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Clinical Note
February 2001

Two-Year-Old With a Persistent Fetal Vein Presenting as a Neck Mass

Author Affiliations

From the Department of Otolaryngology and Communication Sciences, Division of Pediatric Otolaryngology, Children's Hospital of Wisconsin, Milwaukee.

Arch Otolaryngol Head Neck Surg. 2001;127(2):206-208. doi:10.1001/archotol.127.2.206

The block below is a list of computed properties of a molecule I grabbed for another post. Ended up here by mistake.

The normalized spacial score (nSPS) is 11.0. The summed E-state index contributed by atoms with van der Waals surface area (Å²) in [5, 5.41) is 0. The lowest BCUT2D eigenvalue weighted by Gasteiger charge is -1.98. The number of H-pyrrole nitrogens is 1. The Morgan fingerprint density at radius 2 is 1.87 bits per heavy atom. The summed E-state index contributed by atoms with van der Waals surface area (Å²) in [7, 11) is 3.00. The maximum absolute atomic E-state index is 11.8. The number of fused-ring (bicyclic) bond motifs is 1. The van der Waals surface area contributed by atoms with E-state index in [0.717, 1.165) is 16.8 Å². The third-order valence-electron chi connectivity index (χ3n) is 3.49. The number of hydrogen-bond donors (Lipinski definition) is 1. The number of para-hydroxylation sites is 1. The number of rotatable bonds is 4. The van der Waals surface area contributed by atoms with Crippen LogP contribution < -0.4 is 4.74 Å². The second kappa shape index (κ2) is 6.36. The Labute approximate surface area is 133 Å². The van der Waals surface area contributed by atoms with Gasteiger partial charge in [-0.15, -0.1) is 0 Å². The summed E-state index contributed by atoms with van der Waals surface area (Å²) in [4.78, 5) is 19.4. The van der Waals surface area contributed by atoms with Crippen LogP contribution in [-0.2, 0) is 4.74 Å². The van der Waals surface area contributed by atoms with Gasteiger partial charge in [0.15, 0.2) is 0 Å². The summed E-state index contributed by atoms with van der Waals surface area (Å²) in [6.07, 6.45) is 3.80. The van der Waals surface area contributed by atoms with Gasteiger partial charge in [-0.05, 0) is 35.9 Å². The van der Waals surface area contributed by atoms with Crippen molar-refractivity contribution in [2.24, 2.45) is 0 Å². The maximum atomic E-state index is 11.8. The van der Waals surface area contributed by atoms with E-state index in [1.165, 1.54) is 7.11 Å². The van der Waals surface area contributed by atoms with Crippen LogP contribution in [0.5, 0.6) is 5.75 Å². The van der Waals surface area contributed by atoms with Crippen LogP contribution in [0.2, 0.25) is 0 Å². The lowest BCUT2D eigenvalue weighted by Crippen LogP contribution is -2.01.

Benign lesions that present as neck masses are relatively common findings in the pediatric otolaryngology practice. The differential diagnosis includes persistent fetal structures, such as thyroglossal duct and branchial cleft remnants, as well as vascular malformations, such as hemangiomas and arteriovenous malformations. Persistent fetal vascular structures, however, are less common. We describe a 2-year-old boy who presented with a mass in the anterior aspect of his neck that was determined to be a persistent anomalous fetal vein. We also discuss the embryology and development of the venous system in the neck, as well as the options for the diagnosis and management of benign vascular lesions that present as neck masses in the pediatric patient.

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